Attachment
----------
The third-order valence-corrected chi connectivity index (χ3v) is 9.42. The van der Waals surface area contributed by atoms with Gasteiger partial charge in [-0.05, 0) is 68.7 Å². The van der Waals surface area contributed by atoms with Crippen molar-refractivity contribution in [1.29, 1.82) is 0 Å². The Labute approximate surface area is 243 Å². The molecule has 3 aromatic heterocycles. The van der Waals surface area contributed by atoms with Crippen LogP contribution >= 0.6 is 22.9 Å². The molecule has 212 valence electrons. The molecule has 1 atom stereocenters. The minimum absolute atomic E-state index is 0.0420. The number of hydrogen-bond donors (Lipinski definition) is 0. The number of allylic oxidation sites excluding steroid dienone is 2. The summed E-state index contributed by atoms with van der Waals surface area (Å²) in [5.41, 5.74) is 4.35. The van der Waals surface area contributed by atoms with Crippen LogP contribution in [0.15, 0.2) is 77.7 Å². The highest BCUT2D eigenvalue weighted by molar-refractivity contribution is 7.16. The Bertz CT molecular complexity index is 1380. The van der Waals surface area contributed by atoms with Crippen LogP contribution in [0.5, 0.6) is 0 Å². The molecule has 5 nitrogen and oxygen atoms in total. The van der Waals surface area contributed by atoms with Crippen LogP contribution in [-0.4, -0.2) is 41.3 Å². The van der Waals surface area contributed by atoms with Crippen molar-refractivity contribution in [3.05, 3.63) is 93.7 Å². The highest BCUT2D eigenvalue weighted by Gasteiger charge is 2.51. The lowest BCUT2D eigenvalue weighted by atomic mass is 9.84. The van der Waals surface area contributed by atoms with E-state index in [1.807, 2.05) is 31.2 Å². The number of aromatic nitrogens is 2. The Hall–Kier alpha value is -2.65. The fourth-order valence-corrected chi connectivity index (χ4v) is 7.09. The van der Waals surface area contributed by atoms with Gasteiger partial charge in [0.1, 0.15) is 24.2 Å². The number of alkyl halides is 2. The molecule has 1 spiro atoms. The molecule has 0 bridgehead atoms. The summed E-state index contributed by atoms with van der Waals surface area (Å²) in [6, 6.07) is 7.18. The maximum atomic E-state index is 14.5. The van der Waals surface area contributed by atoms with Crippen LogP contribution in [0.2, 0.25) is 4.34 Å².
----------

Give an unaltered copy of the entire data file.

The third-order valence-corrected chi connectivity index (χ3v) is 9.42. The van der Waals surface area contributed by atoms with Gasteiger partial charge in [-0.05, 0) is 68.7 Å². The van der Waals surface area contributed by atoms with Crippen molar-refractivity contribution in [1.29, 1.82) is 0 Å². The Labute approximate surface area is 243 Å². The molecule has 3 aromatic heterocycles. The van der Waals surface area contributed by atoms with Crippen LogP contribution >= 0.6 is 22.9 Å². The molecule has 212 valence electrons. The molecule has 1 atom stereocenters. The minimum absolute atomic E-state index is 0.0420. The number of hydrogen-bond donors (Lipinski definition) is 0. The number of allylic oxidation sites excluding steroid dienone is 2. The summed E-state index contributed by atoms with van der Waals surface area (Å²) in [5.41, 5.74) is 4.35. The van der Waals surface area contributed by atoms with Crippen LogP contribution in [0.15, 0.2) is 77.7 Å². The highest BCUT2D eigenvalue weighted by molar-refractivity contribution is 7.16. The Bertz CT molecular complexity index is 1380. The van der Waals surface area contributed by atoms with Crippen LogP contribution in [0.5, 0.6) is 0 Å². The molecule has 5 nitrogen and oxygen atoms in total. The van der Waals surface area contributed by atoms with Crippen LogP contribution in [-0.4, -0.2) is 41.3 Å². The van der Waals surface area contributed by atoms with Crippen molar-refractivity contribution in [3.05, 3.63) is 93.7 Å². The highest BCUT2D eigenvalue weighted by Gasteiger charge is 2.51. The lowest BCUT2D eigenvalue weighted by atomic mass is 9.84. The van der Waals surface area contributed by atoms with E-state index in [1.807, 2.05) is 31.2 Å². The number of aromatic nitrogens is 2. The Hall–Kier alpha value is -2.65. The fourth-order valence-corrected chi connectivity index (χ4v) is 7.09. The van der Waals surface area contributed by atoms with Gasteiger partial charge in [0.1, 0.15) is 24.2 Å². The number of alkyl halides is 2. The molecule has 1 spiro atoms. The molecule has 0 bridgehead atoms. The summed E-state index contributed by atoms with van der Waals surface area (Å²) in [6, 6.07) is 7.18. The maximum atomic E-state index is 14.5. The van der Waals surface area contributed by atoms with Crippen LogP contribution in [0.2, 0.25) is 4.34 Å².